How Do Covers Become Covers?

Hello and happy Friday to all the Story Empire readers. P. H. Solomon here today with  our post about covers. Normally, one of us shares something about some covers we like and why. Today, I wanted to veer a bit from just sharing a cover into the how and why of a cover design.

Of course, not everyone is skilled with the actual work of creating a cover and several of the authors here at Story Empire rely on their chosen artists. There’s an entire process for finding an artist but you still must communicate with someone to have a completed piece of artwork. As you view the covers in the post, keep in mind that all of them are clickable so you can find out more about the book and gauge the reasons behind the development of the artwork – the main purpose being to advertise the book.

For instance, Joan Hall is a mystery/suspense/romantic suspense author. She chooses covers that are different from Craig and I since we write more speculative fiction. Joan’s covers have a more contemporary feel with her settings and communicate a sense of the unknown to match her genres. These covers are from her current series which illustrate her approach to attracting readers who expect a certain feel in her genre.


Harmony Kent has written a variety of genres too, ranging from urban fantasy to non-fiction. She has chosen original artwork for her own fantasy books while veering into other genres with covers consistent with those books. Here are a few of her covers which vary by genre, but all remain consistent with her book categories.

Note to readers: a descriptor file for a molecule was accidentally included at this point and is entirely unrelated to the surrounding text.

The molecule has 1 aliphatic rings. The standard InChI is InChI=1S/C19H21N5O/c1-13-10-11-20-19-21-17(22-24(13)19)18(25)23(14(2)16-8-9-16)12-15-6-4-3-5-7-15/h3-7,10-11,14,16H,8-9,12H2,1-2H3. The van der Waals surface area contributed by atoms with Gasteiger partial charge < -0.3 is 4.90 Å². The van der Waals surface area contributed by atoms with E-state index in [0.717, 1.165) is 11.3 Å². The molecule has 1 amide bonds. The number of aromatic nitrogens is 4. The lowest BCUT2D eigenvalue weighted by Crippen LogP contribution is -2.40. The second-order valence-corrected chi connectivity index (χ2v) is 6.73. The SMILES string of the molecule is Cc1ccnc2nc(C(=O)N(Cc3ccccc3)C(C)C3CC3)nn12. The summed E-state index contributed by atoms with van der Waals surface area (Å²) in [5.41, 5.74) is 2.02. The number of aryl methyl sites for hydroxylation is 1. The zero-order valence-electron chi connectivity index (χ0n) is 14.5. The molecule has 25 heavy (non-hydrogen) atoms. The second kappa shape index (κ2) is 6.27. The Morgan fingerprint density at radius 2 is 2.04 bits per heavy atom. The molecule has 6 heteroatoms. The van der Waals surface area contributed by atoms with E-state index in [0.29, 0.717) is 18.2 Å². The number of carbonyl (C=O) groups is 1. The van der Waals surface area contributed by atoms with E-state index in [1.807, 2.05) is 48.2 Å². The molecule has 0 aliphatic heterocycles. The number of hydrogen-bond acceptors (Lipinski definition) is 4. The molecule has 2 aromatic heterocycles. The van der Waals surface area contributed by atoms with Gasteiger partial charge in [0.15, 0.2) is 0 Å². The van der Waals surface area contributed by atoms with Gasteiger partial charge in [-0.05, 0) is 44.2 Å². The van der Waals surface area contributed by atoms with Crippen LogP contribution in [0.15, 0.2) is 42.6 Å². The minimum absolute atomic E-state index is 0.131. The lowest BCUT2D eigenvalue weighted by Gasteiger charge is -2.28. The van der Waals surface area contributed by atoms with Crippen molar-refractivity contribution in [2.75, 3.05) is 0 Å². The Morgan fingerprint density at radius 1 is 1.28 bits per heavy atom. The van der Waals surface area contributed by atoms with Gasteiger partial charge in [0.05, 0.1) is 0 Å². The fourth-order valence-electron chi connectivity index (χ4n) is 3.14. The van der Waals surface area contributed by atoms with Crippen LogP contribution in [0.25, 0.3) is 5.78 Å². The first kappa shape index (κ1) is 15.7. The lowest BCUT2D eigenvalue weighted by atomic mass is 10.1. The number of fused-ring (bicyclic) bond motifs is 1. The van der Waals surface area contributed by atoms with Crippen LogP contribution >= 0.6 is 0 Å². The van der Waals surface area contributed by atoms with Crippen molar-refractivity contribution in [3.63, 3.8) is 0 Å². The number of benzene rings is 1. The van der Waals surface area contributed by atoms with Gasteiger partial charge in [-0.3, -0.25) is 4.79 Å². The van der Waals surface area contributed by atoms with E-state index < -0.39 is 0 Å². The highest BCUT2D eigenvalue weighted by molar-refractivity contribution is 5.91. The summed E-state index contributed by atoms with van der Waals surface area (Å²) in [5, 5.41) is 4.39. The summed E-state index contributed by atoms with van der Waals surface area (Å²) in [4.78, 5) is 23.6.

polish-your-prose-kindle-cover-with-new-apple-seal elemental-earth-book-01-the-mysteries-series-harmony-kent

Meanwhile, Craig writes a variety of speculative fiction including urban fantasy and some alternate-world fantasy. His most recent books closely convey the essence of the stories within his books.

My own books are epic fantasy so they are very representative of the genre with a scene of characters that offer a glimpse of another world, inviting readers for an entertaining read in fantasy adventure.


Mae Clair and Staci Troilo also have several books available but these are mostly traditionally published. As such, the covers are created by the publisher using their own artists. The choice of cover is consistent but done by the publisher which points to the main difference you can expect between traditional and indie publishing. Even with these covers from traditional publishers, you can still learn a lot about what to look for in cover art for your books, or even choosing a publisher such as, do you like their cover art?

Type and Cross Bleeding Heart

Book cover for A Thousand Yesteryears by Mae Clair has creepy dark forest at night at top with stark red bottom and lettering in white End of Day (A Hode's Hill Novel Book 2)

But what goes into covers? I’ve invited everyone at Story Empire to leave a comment about their own covers and how they were created whether by a publisher or our own independent projects using artists. Scroll down to find out more about how covers are created and you might be surprised with the stories we have to tell behind our covers. With all the covers, can you guess the genres? What moods, setting and topic do they communicate?

I’ll start here with a bit of my own background with getting to my final covers. While I was writing The Bow of Destiny, I knew I needed original cover-art which both conveyed some of the story to the reader while being easily identifiable as fantasy. I was wracking my brain for something useful as a concept without really knowing where to find an artist.

One day, someone I followed on Twitter posted several pieces of fantasy art that drew my attention – one being a piece named “Robin of Locksley” by Christopher Rawlins. The image was distinctive and based on Robin Hood which, of course, included an archery theme. Since my own story relied heavily on archery, captured my attention.  I contacted the artist and explained what I needed and, once we agreed to terms, he supplied what became the cover of The Bow of Destiny.